LONDON — One of British Prime Minister David Cameron's top allies on Monday accused European leaders of duplicity over the possible choice of Jean-Claude Juncker as European Commission president, something London wants to block.
Speaking before a meeting between Cameron and European Council President Herman Van Rompuy in London later on Monday, George Osborne, the finance minister, suggested EU leaders were being upbeat about Juncker publicly but negative privately.
"I think there's a rather odd phenomenon at the moment which does happen believe it or not in politics which is people are saying quite a lot of things privately which they're not saying publicly,'' Osborne told BBC radio.
Osborne's comments reflect deep frustration in Britain about the way the EU is handling the appointment after Cameron's attempts to try to build an alliance against the 59-year-old former prime minister of Luxembourg collapsed.
Britain opposes Juncker because it believes his federalist views mean he is not the right person to drive reform, something Cameron has promised to deliver if re-elected next year. London also strongly believes that EU leaders, and not the European Parliament as in Juncker's case, should nominate candidates.
The matter is likely to come to a head when EU leaders meet in Belgium on Thursday and Friday this week with Britain looking increasingly isolated on the issue.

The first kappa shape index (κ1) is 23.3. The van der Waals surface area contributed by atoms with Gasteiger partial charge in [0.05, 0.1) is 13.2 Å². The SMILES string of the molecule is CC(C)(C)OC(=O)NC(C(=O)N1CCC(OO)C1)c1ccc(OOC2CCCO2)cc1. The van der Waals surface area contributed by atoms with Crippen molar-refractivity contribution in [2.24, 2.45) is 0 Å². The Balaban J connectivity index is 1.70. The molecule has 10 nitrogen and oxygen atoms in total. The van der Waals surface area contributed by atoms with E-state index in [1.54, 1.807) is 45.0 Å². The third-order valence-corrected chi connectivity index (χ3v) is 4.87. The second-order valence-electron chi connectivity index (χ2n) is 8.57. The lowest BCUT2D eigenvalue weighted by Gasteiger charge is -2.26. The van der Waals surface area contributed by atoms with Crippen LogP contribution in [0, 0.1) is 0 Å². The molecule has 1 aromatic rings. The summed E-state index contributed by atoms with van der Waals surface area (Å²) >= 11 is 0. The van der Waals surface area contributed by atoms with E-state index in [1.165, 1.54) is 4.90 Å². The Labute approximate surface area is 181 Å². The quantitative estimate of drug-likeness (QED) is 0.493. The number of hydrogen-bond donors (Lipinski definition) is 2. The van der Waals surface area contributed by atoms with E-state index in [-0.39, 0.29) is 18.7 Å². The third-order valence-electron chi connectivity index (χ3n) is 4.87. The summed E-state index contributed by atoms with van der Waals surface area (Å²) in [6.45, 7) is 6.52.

Private and public views
Van Rompuy's London meeting is likely to be frosty. Due to be held just after lunch, bonhomie will be in short supply as he and Cameron discuss Juncker over coffee and biscuits.
Cameron has made it clear he wants to try to force an unprecedented vote on Juncker's candidacy if Van Rompuy seeks to push it through later this week.
Such decisions are usually taken on the basis of consensus without a vote. But Cameron's vote tactic is designed to flag up his disappointment with what he sees as others' duplicity on the issue and to show the British media and public that he tried hard even if, as expected, he fails to block Juncker.
Some EU insiders say Cameron's tactics have so far been deeply misguided, betraying a misunderstanding of the consensual way in which the EU works.
Aides have said Cameron thought from private discussions that some other EU leaders shared his views about Juncker and the flawed nature of the selection process, but their position changed when it came to speaking out publicly .
On Sunday, Iain Duncan Smith, minister for work and pensions, said Cameron had told him that Germany and Italy harbored concerns about Juncker's suitability for the job too.
But he said they felt obliged to back him because of promises they had made before last month's European elections in which Eurosceptic parties prospered in Britain and elsewhere.
"If they give Jean-Claude Juncker a job, this is like literally flicking two fingers at the rest of Europe and saying to all the people out there 'we know that you voted the way did, but you're wrong and we're just going to show you how wrong you are by carrying on as though nothing happened'," he said.